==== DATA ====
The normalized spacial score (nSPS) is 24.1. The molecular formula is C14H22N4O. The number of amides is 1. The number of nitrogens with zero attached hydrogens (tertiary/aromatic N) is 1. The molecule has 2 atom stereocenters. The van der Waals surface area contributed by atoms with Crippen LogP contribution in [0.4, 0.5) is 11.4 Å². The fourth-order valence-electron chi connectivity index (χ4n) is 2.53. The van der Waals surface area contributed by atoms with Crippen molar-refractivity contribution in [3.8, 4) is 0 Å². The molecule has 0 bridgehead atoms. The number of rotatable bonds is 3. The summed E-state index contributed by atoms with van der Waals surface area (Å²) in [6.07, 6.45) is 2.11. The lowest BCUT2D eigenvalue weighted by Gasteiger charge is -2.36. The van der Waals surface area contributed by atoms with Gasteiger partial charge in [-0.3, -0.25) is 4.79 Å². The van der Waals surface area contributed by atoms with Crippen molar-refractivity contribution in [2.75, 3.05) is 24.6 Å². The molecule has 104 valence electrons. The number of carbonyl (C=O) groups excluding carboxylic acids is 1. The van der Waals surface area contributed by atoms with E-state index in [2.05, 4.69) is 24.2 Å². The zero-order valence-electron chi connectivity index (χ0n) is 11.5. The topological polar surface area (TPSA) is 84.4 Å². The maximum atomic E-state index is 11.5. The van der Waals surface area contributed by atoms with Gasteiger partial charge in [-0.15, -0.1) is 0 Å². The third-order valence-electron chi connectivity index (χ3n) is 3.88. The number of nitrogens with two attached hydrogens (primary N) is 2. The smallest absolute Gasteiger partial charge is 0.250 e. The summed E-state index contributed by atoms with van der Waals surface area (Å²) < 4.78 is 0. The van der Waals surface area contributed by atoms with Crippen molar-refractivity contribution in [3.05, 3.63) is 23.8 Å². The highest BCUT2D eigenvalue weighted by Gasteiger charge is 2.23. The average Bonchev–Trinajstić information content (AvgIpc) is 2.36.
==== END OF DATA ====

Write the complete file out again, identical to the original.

The normalized spacial score (nSPS) is 24.1. The molecular formula is C14H22N4O. The number of amides is 1. The number of nitrogens with zero attached hydrogens (tertiary/aromatic N) is 1. The molecule has 2 atom stereocenters. The van der Waals surface area contributed by atoms with Crippen LogP contribution in [0.4, 0.5) is 11.4 Å². The fourth-order valence-electron chi connectivity index (χ4n) is 2.53. The van der Waals surface area contributed by atoms with Crippen molar-refractivity contribution in [3.8, 4) is 0 Å². The molecule has 0 bridgehead atoms. The number of rotatable bonds is 3. The summed E-state index contributed by atoms with van der Waals surface area (Å²) in [6.07, 6.45) is 2.11. The lowest BCUT2D eigenvalue weighted by Gasteiger charge is -2.36. The van der Waals surface area contributed by atoms with Gasteiger partial charge in [-0.3, -0.25) is 4.79 Å². The van der Waals surface area contributed by atoms with Crippen molar-refractivity contribution in [2.75, 3.05) is 24.6 Å². The molecule has 104 valence electrons. The number of carbonyl (C=O) groups excluding carboxylic acids is 1. The van der Waals surface area contributed by atoms with E-state index in [2.05, 4.69) is 24.2 Å². The zero-order valence-electron chi connectivity index (χ0n) is 11.5. The topological polar surface area (TPSA) is 84.4 Å². The maximum atomic E-state index is 11.5. The van der Waals surface area contributed by atoms with Gasteiger partial charge in [-0.15, -0.1) is 0 Å². The third-order valence-electron chi connectivity index (χ3n) is 3.88. The number of nitrogens with two attached hydrogens (primary N) is 2. The smallest absolute Gasteiger partial charge is 0.250 e. The summed E-state index contributed by atoms with van der Waals surface area (Å²) < 4.78 is 0. The van der Waals surface area contributed by atoms with Crippen molar-refractivity contribution in [3.05, 3.63) is 23.8 Å². The highest BCUT2D eigenvalue weighted by Gasteiger charge is 2.23. The average Bonchev–Trinajstić information content (AvgIpc) is 2.36.